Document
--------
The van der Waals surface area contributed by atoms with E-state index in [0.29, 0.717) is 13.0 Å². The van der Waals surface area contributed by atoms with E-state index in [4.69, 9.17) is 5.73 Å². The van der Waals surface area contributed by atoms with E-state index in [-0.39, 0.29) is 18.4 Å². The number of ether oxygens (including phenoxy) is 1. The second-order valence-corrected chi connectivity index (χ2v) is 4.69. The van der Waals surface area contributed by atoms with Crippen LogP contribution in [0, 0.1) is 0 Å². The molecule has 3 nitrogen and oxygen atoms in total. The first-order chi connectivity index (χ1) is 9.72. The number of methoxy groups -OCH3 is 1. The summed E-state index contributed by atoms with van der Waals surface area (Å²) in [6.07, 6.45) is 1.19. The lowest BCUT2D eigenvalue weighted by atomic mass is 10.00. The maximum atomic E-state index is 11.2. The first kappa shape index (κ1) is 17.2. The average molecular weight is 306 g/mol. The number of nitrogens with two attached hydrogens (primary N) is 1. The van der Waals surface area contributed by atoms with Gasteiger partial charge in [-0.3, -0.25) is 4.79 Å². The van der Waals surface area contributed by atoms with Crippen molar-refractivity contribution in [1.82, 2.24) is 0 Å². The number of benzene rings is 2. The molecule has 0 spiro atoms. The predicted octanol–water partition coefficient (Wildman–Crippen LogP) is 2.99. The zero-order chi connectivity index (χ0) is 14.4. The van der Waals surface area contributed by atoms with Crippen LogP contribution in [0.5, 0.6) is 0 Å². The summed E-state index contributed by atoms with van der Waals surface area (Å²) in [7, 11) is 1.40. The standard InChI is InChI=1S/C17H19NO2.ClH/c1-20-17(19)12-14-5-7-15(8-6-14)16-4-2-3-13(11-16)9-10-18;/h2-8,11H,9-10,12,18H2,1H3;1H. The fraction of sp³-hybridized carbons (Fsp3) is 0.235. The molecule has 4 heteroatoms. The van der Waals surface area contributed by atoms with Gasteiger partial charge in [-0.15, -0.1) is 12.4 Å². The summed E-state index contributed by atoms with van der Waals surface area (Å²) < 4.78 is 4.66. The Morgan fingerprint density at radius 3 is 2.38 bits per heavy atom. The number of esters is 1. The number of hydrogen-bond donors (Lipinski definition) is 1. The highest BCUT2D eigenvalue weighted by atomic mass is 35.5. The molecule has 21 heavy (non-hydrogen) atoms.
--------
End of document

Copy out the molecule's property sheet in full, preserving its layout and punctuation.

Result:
The van der Waals surface area contributed by atoms with E-state index in [0.29, 0.717) is 13.0 Å². The van der Waals surface area contributed by atoms with E-state index in [4.69, 9.17) is 5.73 Å². The van der Waals surface area contributed by atoms with E-state index in [-0.39, 0.29) is 18.4 Å². The number of ether oxygens (including phenoxy) is 1. The second-order valence-corrected chi connectivity index (χ2v) is 4.69. The van der Waals surface area contributed by atoms with Crippen LogP contribution in [0, 0.1) is 0 Å². The molecule has 3 nitrogen and oxygen atoms in total. The first-order chi connectivity index (χ1) is 9.72. The number of methoxy groups -OCH3 is 1. The summed E-state index contributed by atoms with van der Waals surface area (Å²) in [6.07, 6.45) is 1.19. The lowest BCUT2D eigenvalue weighted by atomic mass is 10.00. The maximum atomic E-state index is 11.2. The first kappa shape index (κ1) is 17.2. The average molecular weight is 306 g/mol. The number of nitrogens with two attached hydrogens (primary N) is 1. The van der Waals surface area contributed by atoms with Gasteiger partial charge in [-0.3, -0.25) is 4.79 Å². The van der Waals surface area contributed by atoms with Crippen molar-refractivity contribution in [1.82, 2.24) is 0 Å². The number of benzene rings is 2. The molecule has 0 spiro atoms. The predicted octanol–water partition coefficient (Wildman–Crippen LogP) is 2.99. The zero-order chi connectivity index (χ0) is 14.4. The van der Waals surface area contributed by atoms with Crippen LogP contribution in [0.5, 0.6) is 0 Å². The summed E-state index contributed by atoms with van der Waals surface area (Å²) in [7, 11) is 1.40. The standard InChI is InChI=1S/C17H19NO2.ClH/c1-20-17(19)12-14-5-7-15(8-6-14)16-4-2-3-13(11-16)9-10-18;/h2-8,11H,9-10,12,18H2,1H3;1H. The fraction of sp³-hybridized carbons (Fsp3) is 0.235. The molecule has 4 heteroatoms. The van der Waals surface area contributed by atoms with Gasteiger partial charge in [-0.15, -0.1) is 12.4 Å². The summed E-state index contributed by atoms with van der Waals surface area (Å²) < 4.78 is 4.66. The Morgan fingerprint density at radius 3 is 2.38 bits per heavy atom. The number of esters is 1. The number of hydrogen-bond donors (Lipinski definition) is 1. The highest BCUT2D eigenvalue weighted by atomic mass is 35.5. The molecule has 21 heavy (non-hydrogen) atoms.